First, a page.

Interview: Caroline Riady

In terms of medical tourism, how competitive is Indonesia’s health sector globally?

CAROLINE RIADY: Private hospitals and the Ministry of Health have been discussing the potential of increasing medical tourism for quite some time. Indonesian hospitals perform thousands of heart surgeries each year, and we also have expertise in other complex procedures, such as kidney transplants and gamma knife neurosurgery. Telemedicine, although currently lacking the proper regulation, also presents an opportunity as many start-ups are now emerging in this space. However, the negative perception of Indonesian health care services by Western countries remains a challenge for the growth of the sector. If Indonesian hospitals can effectively market their services, particularly abroad in countries – such as Australia – that have extensive waiting lists for surgery and comparatively high-priced services, and if there is concerted effort and sustained investment by both the public and private sector, this will positively shift these perceptions.

What actions could be taken to address the shortage of medical professionals?

RIADY: Access to available specialist doctors remains a key challenge. Foreign-educated local talents are currently facing a difficult accreditation process to allow them to practise in Indonesia, which many returning doctors fail to secure despite their qualifications. We welcome the opportunity to work with the government to help the private sector to achieve an outcome that ensures highly educated foreign medical talent and Indonesian-born, foreign-educated experts can operate in Indonesia. As health care services are expanding to a greater number of cities, sufficient numbers of highly skilled specialists are necessary. Further educating specialists so that they can be deployed within the private sector is also crucial. A productive, ongoing dialogue between the government and the private sector is necessary to not only assist with the growth of medical talent, but also to achieve the shared goal of providing all of Indonesia with modernised, accessible and quality health care.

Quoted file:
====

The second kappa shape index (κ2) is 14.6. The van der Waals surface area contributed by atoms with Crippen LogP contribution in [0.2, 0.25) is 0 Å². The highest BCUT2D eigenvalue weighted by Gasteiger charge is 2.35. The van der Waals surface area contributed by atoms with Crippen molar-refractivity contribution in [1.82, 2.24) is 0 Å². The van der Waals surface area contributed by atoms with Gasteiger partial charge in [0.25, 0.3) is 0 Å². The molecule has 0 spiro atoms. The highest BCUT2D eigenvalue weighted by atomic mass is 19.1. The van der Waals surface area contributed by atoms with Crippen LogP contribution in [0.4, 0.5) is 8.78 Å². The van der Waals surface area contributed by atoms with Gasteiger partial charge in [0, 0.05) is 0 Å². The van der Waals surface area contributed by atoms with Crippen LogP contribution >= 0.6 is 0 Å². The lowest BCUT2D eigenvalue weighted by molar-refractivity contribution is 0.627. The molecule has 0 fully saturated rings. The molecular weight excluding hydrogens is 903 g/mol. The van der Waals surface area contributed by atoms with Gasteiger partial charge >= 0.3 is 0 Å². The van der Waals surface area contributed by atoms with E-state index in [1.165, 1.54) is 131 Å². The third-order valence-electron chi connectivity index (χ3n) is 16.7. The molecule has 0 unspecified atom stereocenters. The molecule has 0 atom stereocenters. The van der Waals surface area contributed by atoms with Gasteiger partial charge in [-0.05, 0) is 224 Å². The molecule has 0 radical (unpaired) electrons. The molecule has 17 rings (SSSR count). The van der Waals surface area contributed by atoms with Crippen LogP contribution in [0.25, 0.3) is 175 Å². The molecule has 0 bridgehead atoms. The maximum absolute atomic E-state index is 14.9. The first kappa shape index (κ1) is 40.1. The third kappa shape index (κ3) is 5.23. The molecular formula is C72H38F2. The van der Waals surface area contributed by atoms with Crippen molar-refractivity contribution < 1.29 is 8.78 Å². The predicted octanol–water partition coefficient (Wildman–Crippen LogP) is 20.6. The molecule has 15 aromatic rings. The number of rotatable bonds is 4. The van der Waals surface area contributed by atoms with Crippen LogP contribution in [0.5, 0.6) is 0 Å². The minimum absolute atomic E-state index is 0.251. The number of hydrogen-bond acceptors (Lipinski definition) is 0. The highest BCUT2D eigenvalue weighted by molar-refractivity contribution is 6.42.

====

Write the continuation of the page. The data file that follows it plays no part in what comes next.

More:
How feasible do you find the government’s 2019 health insurance objectives?

RIADY: It is possible for the entire population to be covered under the national health insurance system, Jaminan Kesehatan Nasional (JKN), by the end of 2019. Local governments in remote areas are aiming for universal health coverage for their citizens, and in some areas, such as Yogyakarta, full coverage has already been achieved. The social insurance administration organisation is an honourable and bold initiative. The private sector must continue working with the government to ensure that funds are used efficiently, and that the needs of doctors, hospitals and most importantly patients are met. The structure of JKN may need to be reviewed to support the rapid rise in demand for health care services, and thus subsequent growth in the amount of hospital beds and medical professionals.

What do you consider to be the most pressing challenges for the health care industry?

RIADY: Infant and mother mortality rates remain high in Indonesia. Moreover, accessing remote regions can be difficult. There are clinics in Papua that cannot even be reached by car and, compared to other Indonesian provinces, operations in Papua are among the most expensive because the bulk of equipment and medical infrastructure must be flown in. Additionally, the ratio of hospital beds to citizens, at 12.1: 1000, continues to pose a challenge. Lastly, not only does there continue to be an undersupply of specialists, but certain facilities, including cardiology and chemotherapy dialysis units, are not being fully utilised. To combat these issues in the short term, creating a better functioning health ecosystem, improving training and education, and growing the role of the private sector are the main priorities.